Progress Made in Quest to Change Expulsion Practices

This story originally appeared in the Bakersfield Californian on August 13 and on South Kern Sol.

Story by Joey Williams. 

It is common belief that only the wealthiest and most connected members of our community have power and know how to use it.

This simply isn’t true. Grassroots leaders, parents and students can unite to organize themselves to have a powerful voice in creating change that instills fairness and equality, because education is the key to upward mobility and success for all students.

The Kern Education Justice Collaborative, or KEJC, started a little more than two years ago united by a common goal: address the alarming rate at which students of color were being suspended and expelled.

Nationwide, from 2009-2012, 1.50 students out of 1,000 were being expelled. In California during the same time frame, the rate was 3.49 per 1,000 students. At Kern High School District, the number was shocking: 54.47 students per 1,000. And for Latino and African-American students the numbers were even higher. Latino students were being expelled at a rate of 65.85 per 1,000 students, while the number for African-Americans was 110.21 per 1,000 students.

These numbers were unacceptable, and the KEJC — comprised of the Dolores Huerta Foundation, Faith In Action Kern County, California Rural Legal Assistance, Greater Bakersfield Legal Assistance, Children’s First and Building Healthy Communities-South Kern — was formed to do something about it.

The first step was to educate the public about this crisis. And we did — through personal visits to families’ homes, parent and student conventions, workshops, seminars and a variety of other ways. Once the community became engaged, it wasn’t long before they felt empowered.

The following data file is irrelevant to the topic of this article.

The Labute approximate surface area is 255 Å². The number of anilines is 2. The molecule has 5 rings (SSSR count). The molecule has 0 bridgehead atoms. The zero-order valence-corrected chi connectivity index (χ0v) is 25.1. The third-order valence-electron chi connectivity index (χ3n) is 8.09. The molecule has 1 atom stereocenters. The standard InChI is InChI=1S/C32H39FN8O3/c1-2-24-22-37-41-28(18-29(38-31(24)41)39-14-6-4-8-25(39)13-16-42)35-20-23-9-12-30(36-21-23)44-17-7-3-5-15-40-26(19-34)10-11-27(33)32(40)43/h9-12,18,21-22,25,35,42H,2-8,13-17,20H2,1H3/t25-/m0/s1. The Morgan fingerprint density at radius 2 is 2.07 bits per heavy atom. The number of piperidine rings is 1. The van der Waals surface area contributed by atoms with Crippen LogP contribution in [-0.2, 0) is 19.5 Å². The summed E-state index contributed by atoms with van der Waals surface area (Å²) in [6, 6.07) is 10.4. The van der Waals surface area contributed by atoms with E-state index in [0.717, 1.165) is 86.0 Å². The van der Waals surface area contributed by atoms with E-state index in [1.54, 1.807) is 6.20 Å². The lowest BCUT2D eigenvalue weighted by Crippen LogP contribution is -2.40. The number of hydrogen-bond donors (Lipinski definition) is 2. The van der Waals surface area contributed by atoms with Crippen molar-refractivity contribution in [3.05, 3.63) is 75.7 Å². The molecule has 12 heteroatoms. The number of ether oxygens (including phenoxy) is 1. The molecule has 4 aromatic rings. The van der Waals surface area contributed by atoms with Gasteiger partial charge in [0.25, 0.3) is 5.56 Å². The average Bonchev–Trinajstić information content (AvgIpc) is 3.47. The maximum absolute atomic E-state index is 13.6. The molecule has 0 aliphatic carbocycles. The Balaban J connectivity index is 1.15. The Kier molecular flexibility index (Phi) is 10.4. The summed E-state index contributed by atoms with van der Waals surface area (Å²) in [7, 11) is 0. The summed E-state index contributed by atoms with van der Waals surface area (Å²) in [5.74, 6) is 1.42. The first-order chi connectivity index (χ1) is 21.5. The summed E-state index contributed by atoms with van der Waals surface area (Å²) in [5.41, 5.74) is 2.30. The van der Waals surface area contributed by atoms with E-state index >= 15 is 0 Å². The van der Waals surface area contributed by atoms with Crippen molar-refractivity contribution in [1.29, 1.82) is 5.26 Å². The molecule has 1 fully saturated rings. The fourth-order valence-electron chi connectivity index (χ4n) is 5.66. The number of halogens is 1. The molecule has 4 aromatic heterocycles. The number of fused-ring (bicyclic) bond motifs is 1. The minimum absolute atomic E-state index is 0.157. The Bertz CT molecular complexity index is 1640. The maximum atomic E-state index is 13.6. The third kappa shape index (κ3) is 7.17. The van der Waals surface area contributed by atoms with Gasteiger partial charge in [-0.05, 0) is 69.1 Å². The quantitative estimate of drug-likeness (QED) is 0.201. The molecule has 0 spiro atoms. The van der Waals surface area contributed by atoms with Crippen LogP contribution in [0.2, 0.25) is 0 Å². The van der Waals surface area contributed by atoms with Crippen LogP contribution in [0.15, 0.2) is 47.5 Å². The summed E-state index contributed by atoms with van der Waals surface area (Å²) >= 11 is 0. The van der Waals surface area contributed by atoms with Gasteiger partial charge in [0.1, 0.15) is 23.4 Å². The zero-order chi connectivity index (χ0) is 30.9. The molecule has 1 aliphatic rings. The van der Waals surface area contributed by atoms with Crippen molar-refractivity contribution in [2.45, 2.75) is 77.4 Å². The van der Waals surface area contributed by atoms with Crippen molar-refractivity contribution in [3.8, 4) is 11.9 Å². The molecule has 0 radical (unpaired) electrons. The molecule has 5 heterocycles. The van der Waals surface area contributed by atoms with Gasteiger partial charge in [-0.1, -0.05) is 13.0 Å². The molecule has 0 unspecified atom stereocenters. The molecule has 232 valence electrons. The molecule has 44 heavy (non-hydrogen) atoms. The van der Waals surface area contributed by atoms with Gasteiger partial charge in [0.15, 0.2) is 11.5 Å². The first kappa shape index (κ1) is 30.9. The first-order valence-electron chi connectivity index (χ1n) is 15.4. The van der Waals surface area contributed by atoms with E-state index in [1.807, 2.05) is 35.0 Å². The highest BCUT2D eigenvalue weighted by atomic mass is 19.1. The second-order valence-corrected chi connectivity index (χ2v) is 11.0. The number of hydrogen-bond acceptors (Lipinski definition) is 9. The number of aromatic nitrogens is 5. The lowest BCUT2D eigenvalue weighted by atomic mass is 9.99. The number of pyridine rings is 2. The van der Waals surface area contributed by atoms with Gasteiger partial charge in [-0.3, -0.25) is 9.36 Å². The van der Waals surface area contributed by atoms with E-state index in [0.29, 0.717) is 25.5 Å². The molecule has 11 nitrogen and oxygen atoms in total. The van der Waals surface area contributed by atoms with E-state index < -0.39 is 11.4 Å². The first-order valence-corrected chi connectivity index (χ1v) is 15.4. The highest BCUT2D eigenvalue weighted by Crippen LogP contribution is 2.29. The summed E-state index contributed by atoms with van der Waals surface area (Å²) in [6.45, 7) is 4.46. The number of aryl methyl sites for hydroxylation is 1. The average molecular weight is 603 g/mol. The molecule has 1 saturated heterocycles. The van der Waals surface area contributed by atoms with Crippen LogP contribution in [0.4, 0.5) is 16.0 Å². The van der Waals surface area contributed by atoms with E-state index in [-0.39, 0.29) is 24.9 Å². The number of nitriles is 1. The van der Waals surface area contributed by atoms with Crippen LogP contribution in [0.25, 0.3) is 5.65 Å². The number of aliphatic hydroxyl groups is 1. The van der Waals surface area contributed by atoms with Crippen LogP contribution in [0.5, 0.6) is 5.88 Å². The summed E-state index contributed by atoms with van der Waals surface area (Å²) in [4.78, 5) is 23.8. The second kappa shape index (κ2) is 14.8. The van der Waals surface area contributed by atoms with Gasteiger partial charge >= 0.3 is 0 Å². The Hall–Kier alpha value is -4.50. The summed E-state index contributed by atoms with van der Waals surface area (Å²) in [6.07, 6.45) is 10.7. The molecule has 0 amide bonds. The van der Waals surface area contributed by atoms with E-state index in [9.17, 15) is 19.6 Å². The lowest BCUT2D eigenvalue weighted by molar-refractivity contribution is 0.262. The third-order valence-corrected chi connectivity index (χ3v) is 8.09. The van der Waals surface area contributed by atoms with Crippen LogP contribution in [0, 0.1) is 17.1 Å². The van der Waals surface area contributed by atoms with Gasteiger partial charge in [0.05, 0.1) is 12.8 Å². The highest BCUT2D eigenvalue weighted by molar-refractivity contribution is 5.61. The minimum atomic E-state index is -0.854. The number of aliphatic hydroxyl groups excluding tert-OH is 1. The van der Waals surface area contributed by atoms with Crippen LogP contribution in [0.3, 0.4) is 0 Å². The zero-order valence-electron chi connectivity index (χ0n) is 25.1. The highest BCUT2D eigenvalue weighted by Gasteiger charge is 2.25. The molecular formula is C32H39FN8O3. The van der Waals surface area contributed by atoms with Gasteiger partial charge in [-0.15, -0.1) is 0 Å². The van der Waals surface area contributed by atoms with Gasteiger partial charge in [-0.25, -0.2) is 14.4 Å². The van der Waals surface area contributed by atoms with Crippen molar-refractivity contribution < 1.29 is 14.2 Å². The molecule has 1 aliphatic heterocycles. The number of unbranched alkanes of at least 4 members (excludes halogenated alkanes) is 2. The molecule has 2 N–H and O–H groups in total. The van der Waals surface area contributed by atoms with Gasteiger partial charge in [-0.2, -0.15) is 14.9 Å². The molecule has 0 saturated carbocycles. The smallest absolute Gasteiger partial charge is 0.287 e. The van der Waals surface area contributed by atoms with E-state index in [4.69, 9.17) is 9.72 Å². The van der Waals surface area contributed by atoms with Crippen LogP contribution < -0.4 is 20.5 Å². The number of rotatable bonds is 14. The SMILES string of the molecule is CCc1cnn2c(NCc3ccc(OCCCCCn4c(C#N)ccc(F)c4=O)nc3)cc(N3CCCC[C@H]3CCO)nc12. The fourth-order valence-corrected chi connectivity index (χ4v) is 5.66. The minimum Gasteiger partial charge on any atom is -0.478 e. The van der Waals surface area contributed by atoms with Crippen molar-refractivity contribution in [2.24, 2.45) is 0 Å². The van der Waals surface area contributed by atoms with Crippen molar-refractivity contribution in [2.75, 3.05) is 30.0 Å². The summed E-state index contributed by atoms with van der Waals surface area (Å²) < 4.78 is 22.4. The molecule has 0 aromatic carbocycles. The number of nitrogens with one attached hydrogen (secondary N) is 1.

Dozens of parents, students and family members raised their voice at KHSD board meetings, public venues and in media reports. They were in search of justice, and eventually, their work was rewarded.

The Local Control Funding Formula is a new way of funding schools. In fact, it’s now California state law that school districts must spend dollars generated and allocated by the LCFF on low-income students, foster youth and English language learners. The LCFF further mandates that eight priority areas need to be considered. Parent engagement and school climate are two of these areas.

The community focused on this formula and these two areas to improve the educational environment for their children. In 2015-2016, the community will see the results of their work.

KHSD will spend $2.59 million to improve the school climate for students. Specifically, the money will help the district implement positive behavioral interventions and supports and restorative justice districtwide. These approaches are proven to be much more effective and successful ways to discipline students.

Among other things, KHSD will also hire four regional PBIS intervention specialists, eight additional counselors and conduct trainings on implicit bias. Finally, and most importantly, the district has agreed that it won’t spend additional funds for security personnel.

For parent engagement, KHSD will dedicate $1.18 million to establish eight new parent centers to assist families, conduct workshops for parents and to train school staff about how to work most effectively with parents and families.

Certainly, this is progress, but all of these programs still need to be put into practice. It took a tremendous effort, but KHSD eventually responded to the community. Now we look forward to working with the district to make sure that these programs are implemented effectively and to create new ways to help all our students succeed and achieve to the best of their abilities.

Joseph “Joey” Williams is the lead organizer of Faith In Action Kern County.


The kNOw Youth Media
The kNOw works to support and equip young people with the journalism and advocacy skills they need to tell their stories and the stories of their communities.

In 2006, over 25 youth began participating in weekly after-school writing workshops where they congregated in the hallway of a two-story building in West Fresno and learned the essentials of creating media and telling their stories. The group evolved over the next five years and is now proudly recognized as The kNOw Youth Media.

Through our program, we create opportunities for our youth participants, who in turn create long-term positive change in their communities. Our approach weaves youth development and youth media innovation to produce our biannual youth publication, multimedia projects, and community forums.

The kNOw began as a project of New America Media, which was the country’s first and largest national collaboration and advocate of 2000 ethnic news organizations. In 2018 The kNOw became a project of Youth Leadership Institute.

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